For most tax return preparers, the end of the day on October 15th marks a joyous occasion—the end of a frequently grueling tax filing season and a much-needed reprieve before the cycle begins again in January. Unfortunately, the Service cut the party short in the world of R&D tax credits with its issuance of a new memorandum. This memorandum, published by the Internal Revenue Service Office of Chief Counsel on October 15th, issued new guidance regarding what required information a taxpayer must now include in its claim for an R&D tax credit.
On February 11, 2021, the tax court issued a new memorandum opinion in Little Sandy Coal Company v. Commissioner. In this case, the taxpayer—a shipbuilding subsidiary—was denied its claimed R&D credit based on the development of 11 vessels by the IRS. After receiving its notice of deficiency, the taxpayer brought suit in the tax court seeking a redetermination. For the sake of expediency, the parties agreed to limit review to just 4 of the 11 projects at issue; the court’s opinion addressed only two of these—the Apex Tanker and Dry Dock Projects.
On January 11, 2021, the tax court issued a new opinion concerning the application of the Federal Credit For Increasing Research Activities. In Tangel v. Commissioner, the taxpayer—a designer and manufacturer of integrated controls and switchgears utilized in power generation—was denied its claimed R&D credit by the IRS. After receiving its notice of deficiency, the taxpayer brought suit in the tax court seeking a redetermination. For procedural reasons, the court limited its opinion and ruling to a single project performed under contract by the taxpayer. The Service argued that the research performed by the taxpayer under this third-party contract was “funded” as defined under section 41 of the code. Specifically, the government contended that under the contract, the taxpayer retained no substantial rights in the results of the research.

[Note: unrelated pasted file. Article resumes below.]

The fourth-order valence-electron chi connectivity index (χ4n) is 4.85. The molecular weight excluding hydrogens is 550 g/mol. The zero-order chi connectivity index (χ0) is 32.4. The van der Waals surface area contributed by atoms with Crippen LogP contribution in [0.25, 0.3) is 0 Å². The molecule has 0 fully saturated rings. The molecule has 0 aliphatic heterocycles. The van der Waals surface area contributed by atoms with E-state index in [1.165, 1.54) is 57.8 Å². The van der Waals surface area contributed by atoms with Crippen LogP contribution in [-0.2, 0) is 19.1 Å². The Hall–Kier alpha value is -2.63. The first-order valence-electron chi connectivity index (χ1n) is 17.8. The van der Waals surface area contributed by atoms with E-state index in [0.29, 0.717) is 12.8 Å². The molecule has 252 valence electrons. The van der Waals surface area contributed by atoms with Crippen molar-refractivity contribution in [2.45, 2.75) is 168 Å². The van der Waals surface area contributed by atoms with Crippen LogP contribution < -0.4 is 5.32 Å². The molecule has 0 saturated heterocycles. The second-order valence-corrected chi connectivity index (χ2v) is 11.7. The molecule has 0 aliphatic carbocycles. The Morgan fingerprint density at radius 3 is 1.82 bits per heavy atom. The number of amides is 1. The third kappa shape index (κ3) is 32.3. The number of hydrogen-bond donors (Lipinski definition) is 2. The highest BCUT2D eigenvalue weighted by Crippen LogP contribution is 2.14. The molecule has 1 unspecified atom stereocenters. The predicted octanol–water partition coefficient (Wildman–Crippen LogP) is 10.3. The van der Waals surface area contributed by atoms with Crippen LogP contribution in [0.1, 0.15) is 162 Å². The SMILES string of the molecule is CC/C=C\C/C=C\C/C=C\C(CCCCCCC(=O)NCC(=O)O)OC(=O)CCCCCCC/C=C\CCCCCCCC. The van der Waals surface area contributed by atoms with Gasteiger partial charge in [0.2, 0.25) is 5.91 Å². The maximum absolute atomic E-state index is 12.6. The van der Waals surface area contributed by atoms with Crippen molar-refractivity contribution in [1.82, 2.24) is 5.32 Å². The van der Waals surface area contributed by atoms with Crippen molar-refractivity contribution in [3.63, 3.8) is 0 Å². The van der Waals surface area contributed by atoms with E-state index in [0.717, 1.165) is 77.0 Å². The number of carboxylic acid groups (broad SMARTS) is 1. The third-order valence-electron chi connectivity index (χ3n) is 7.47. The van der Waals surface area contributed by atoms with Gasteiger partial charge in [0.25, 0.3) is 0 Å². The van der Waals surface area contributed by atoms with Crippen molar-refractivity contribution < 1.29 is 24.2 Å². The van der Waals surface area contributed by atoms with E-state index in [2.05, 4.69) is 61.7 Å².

Signed into law on December 27, 2020, the Covid-19 relief bill contains a favorable update to the Employee Retention Credit (“ERC”). The Employee Retention Credit was one of the more successful components of the CARES Act, but there are several significant updates to the credit that are even more favorable for qualified businesses. Several updates can be seen below, along with a comparison to the credit terms under the CARES Act. Unless stated otherwise, the effective date of the provisions covered by the new law will be January 1, 2021.
Updated Dec 28, 2020
Officially signed into law on December 27th, the recent omnibus Covid-19 relief bill H.R. 133 reversed the Service’s previous stance regarding the deductibility of PPP-related expenditures. Among the bill’s voluminous provisions, section 276 (beginning on page 2004) makes clear that no deduction shall be denied as a result of a PPP loan’s forgiveness. Consequently, a taxpayer’s potential federal research credit will be unaffected as a result of the taxpayer’s utilization of a PPP loan and subsequent loan forgiveness. This protection is extended both to loans under the original Paycheck Protection Program as well as future loans to be granted under the bill’s expanded program.